Wouldn't you need a conductor for the electrons to be able to flow from one object to another?

[Additional Info] If a metal object with excess electrons comes into contact with a neutral metal object, electric charges will flow until both objects have the same charge.

When an insulating charged object ( e.g. PVC ) comes into contact with a neutral metal object, how can the electrons move through the PVC to the point where it is in contact with the metal object?

I would expect the amount of charge transferred to be extremely small compared to metal objects, possibly too small to detect using simple experiments, but this is clearly not so.

  • 1
    $\begingroup$ The insulator becomes conducting if it reaches the breakdown voltage. $\endgroup$ – Yashas Mar 2 '17 at 11:29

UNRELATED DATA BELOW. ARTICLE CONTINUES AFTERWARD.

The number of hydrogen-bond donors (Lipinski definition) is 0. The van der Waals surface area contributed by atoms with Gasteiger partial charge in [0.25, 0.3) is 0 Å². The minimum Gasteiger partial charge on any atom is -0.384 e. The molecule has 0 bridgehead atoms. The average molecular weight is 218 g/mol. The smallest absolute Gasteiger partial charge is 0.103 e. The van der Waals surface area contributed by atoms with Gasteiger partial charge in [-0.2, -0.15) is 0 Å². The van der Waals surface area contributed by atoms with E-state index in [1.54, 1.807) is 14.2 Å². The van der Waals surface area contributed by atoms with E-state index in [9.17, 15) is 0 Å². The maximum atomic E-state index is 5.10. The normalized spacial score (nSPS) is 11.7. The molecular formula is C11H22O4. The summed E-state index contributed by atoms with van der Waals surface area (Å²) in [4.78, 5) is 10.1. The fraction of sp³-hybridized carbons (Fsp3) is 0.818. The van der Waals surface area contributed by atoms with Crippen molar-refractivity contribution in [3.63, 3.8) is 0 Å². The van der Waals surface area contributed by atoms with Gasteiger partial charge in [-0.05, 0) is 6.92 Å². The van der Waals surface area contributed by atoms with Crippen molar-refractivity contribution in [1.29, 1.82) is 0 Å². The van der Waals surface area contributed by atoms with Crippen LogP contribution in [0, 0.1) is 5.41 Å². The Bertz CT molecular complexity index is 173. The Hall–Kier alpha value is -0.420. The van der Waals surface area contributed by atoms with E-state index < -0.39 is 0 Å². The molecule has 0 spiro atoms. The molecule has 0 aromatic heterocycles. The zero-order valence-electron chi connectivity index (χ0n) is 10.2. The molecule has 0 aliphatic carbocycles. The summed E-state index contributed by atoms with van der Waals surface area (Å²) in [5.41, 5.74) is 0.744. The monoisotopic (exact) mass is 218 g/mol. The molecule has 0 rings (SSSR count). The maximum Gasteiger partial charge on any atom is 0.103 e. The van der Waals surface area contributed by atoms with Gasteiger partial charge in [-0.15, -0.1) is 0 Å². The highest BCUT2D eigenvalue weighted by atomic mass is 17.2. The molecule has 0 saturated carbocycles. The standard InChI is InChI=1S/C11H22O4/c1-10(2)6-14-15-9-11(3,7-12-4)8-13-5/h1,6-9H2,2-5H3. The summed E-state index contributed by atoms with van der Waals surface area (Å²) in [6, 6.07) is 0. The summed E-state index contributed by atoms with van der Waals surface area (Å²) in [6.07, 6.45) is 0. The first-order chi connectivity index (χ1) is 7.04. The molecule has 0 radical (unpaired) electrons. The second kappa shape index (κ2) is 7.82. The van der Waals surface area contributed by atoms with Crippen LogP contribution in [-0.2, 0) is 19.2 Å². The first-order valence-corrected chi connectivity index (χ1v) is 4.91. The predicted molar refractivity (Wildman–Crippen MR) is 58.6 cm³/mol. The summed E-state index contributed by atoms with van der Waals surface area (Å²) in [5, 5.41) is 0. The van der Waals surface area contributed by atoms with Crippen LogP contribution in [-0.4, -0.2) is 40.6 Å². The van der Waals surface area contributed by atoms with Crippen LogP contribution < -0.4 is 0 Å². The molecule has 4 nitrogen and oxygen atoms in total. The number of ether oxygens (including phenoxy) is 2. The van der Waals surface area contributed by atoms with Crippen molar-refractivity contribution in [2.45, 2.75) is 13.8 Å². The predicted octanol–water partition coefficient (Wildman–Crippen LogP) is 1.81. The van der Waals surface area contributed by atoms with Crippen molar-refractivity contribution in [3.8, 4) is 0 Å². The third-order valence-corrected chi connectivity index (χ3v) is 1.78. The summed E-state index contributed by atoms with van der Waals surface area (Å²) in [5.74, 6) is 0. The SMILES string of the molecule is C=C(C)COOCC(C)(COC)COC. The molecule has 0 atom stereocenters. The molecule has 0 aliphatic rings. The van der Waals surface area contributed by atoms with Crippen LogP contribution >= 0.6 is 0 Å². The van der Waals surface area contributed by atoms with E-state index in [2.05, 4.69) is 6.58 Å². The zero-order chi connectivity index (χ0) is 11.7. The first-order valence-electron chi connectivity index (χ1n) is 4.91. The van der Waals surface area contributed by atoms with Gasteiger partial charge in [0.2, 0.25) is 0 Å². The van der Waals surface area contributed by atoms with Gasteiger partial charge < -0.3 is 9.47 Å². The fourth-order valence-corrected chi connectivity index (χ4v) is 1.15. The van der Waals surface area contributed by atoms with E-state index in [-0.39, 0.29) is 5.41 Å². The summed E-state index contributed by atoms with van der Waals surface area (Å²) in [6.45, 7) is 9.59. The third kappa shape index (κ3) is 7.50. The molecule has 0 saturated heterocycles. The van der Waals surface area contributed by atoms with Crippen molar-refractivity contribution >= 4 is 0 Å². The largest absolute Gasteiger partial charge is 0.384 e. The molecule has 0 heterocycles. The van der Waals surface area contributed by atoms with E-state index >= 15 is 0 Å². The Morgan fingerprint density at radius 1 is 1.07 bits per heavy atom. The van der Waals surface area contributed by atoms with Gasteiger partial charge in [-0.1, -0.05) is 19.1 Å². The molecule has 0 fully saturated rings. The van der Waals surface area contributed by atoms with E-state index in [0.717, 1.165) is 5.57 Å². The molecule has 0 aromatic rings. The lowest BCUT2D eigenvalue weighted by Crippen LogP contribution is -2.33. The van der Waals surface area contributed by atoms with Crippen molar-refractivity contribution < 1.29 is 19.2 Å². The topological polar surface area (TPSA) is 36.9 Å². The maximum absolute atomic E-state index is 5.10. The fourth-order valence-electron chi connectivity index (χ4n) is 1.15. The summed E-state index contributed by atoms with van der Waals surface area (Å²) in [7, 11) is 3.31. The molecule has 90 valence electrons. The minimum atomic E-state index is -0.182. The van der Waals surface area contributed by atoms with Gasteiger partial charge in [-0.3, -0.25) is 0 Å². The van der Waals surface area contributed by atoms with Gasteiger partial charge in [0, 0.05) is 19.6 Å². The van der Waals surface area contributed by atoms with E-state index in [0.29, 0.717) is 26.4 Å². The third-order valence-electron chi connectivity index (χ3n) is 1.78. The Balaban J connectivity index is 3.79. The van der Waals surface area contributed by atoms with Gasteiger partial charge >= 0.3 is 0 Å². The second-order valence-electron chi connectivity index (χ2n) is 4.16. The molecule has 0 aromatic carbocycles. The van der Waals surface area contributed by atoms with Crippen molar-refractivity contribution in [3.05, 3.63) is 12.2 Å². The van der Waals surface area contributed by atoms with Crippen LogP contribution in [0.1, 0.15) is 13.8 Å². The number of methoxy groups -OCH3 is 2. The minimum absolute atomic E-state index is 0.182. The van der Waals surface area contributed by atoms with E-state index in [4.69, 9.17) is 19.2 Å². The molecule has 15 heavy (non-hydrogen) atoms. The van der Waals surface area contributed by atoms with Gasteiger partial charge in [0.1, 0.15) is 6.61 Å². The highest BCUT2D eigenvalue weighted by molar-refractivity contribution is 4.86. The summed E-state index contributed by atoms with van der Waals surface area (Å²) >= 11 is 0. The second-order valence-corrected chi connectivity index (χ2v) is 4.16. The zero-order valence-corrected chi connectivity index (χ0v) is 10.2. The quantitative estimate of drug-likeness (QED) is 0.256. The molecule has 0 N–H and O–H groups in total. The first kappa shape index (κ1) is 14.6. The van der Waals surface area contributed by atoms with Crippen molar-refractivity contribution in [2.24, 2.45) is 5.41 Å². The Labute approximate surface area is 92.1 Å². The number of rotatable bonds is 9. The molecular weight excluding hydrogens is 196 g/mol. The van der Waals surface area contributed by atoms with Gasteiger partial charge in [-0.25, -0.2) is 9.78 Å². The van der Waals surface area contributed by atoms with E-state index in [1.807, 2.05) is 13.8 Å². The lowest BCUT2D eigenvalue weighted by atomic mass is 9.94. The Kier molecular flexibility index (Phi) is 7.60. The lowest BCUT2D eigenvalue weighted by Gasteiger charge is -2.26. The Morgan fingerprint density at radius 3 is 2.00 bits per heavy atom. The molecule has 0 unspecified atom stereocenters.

• $\begingroup$ I would also add that there is no perfect insulator. Everything conducts electricity, even empty space. $\endgroup$ – MaDrung Mar 2 '17 at 14:40
  • $\begingroup$ This question seems somewhat unclear: What is the charged insulator? What is is supposed to discharge to? A charged woollen jumper can partially discharge to my (conducting) hand when I touch charged parts, a charged cloud can discharge through the air in lightning if the voltage is large enough, etc. $\endgroup$ – Toffomat Mar 2 '17 at 15:37

If you charge an insulator in air with a large enough surface charge, the electric field at the surface can easily exceed the breakdown field of air leading to ionization of air molecules and a discharge current. This causes frequently observed spark discharges after frictional contact of different (insulating) materials, especially when the air humidity is low.. See Triboelectric Effect.


Your Answer

By clicking “Post Your Answer”, you agree to our terms of service, privacy policy and cookie policy

Not the answer you're looking for? Browse other questions tagged or ask your own question.